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Soundvoyager is still a wonderful trip


In a darkened room, lie back with the headphones on and the tiny shape of a GBA Micro in your hands. Close your eyes to the brightest, most perfectly lovable screen on any handheld ever made, and listen. Soundvoyager! The name alone! That sense of fragile spaceships travelling far away from Earth, leaving behind the familiar landmarks of the solar system, heading into cold adventure in the dark! Soundvoyager! One of the Bit Generation games, Nintendo at its most wonderfully strange, and the only one of the series I have been able to track down. Close your eyes.

Bit Generation was a series of boutique games that featured simple controls in the service of unusual ideas. How unusual? All of Soundvoyager's mini-games can be played without seeing the screen. Instead, you listen to the noises the game makes - often plinks and beeps, more of Voyager venturing into the unknown - and you use the triggers to move left and right.

Wait, move what left and right? For Soundvoyager, this commonly means you're moving the sound inside your head. It is a weird feeling. Nudge the controls left and right until - yes! - I believe the sound is absolutely in the middle of my skull. It isn't, obviously, but Soundvoyager seems to understand that the brain is this huge numb bubble in the middle of our physical experience, a densely writable void onto which we project headaches and worries, and in which some of us - but not all of us - even hear a central voice, a tube station narrator for consciousness. Soundvoyager is using stereo sound to break into this place. A beautiful bit of work. I really do feel like I can use the triggers on a GBA Micro to move a little puck of noise back and forth along a pole that seems to run from ear to ear.

The games in Soundvoyager are basic but playful. One has you on a multi-lane highway listening for oncoming traffic and trying to stay out of its way. Another features a sort of sonic spin on skiing, as you try to move yourself between two sounds that come along at once. My favourite is the game where you're a little dot scrolling through the void, and you close your eyes and listen for sounds getting louder as they approach. Move left and right to line them up in the centre of your head and you collect them, adding the sound loop to a growing piece of music. Then onto the next sound. Left or right? Left a bit! Got it. Right in the middle.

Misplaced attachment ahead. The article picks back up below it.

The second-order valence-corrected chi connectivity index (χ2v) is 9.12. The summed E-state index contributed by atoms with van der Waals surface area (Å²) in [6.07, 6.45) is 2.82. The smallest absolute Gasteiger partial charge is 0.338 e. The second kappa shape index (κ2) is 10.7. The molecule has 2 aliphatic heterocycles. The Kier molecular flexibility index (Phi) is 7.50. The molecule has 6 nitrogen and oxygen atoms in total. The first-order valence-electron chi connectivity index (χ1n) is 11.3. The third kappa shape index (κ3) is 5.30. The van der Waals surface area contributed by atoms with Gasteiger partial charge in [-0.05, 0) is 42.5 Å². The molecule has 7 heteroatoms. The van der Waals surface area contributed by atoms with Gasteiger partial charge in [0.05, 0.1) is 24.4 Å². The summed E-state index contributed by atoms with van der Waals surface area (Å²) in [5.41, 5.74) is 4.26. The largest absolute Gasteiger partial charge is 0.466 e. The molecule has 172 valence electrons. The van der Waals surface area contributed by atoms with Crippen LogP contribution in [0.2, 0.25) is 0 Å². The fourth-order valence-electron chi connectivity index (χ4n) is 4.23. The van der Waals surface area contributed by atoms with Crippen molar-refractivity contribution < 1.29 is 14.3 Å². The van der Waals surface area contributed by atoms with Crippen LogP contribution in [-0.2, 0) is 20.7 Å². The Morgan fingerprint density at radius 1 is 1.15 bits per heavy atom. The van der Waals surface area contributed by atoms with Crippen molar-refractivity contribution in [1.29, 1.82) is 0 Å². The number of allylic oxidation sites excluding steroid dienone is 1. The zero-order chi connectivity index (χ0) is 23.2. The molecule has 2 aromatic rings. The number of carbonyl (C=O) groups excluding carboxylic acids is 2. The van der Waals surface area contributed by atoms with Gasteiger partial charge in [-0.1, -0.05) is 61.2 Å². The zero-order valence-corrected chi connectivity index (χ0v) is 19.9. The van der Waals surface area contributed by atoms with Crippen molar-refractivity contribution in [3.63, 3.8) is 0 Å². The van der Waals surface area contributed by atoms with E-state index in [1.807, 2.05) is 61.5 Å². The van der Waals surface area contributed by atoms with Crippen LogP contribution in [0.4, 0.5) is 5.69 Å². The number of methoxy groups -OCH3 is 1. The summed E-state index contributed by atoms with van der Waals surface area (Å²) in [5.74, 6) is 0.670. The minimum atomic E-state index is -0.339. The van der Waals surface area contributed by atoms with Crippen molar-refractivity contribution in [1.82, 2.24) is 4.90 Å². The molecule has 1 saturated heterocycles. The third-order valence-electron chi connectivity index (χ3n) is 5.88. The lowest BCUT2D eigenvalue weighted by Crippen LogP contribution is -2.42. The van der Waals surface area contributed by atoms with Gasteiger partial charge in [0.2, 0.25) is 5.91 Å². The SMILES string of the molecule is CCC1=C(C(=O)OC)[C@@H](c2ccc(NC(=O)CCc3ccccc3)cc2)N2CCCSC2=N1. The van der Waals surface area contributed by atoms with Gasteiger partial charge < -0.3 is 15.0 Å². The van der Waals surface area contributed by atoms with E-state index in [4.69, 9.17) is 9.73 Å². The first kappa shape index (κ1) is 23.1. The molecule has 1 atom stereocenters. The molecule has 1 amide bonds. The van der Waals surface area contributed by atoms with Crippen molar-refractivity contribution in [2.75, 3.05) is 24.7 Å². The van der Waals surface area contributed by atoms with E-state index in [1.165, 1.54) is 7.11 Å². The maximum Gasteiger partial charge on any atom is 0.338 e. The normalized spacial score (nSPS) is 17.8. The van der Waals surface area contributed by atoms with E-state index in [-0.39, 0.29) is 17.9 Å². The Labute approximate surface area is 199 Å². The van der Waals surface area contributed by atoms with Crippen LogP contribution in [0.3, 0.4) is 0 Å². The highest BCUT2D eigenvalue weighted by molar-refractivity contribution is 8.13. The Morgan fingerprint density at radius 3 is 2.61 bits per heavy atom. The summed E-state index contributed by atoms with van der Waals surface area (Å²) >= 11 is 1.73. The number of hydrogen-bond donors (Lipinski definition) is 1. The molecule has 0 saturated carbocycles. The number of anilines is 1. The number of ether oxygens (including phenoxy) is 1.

And this: Years ago, a man named John Hull lost his sight and wrote a frightening and beautiful book about it, Touching the Rock: An Experience of Blindness. For the first few years of being blind, Hull wrote, he felt he was essentially a sighted person who couldn't see. But as the years went by, his inner visualisation powers began to fade, until he found himself in a state he called deep blindness. He describes what it is like to be in this landscape very profoundly in his book, which, inevitably, I have misplaced at the moment. But in one section he describes leaving his house one morning as the rain starts to fall, and he talks about how the rain gives him the contours of the landscape around him, through sheer sound alone: the lawn, the path, a little drop, perhaps, to the road beyond.

Soundvoyager can't get close to the strange richness of such an experience, but in my mind I always link this odd little game with Hull's book. I think of the real Voyagers, passing into the chill of interstellar space, and of Hull in his garden, reading the sounds of the rain. I close my eyes and feel the triggers of the GBA Micro and I move a tiny packet of noise back and forth until it's exactly where I want it to be. I enter the internal world of Soundvoyager and it is filled with mystery.

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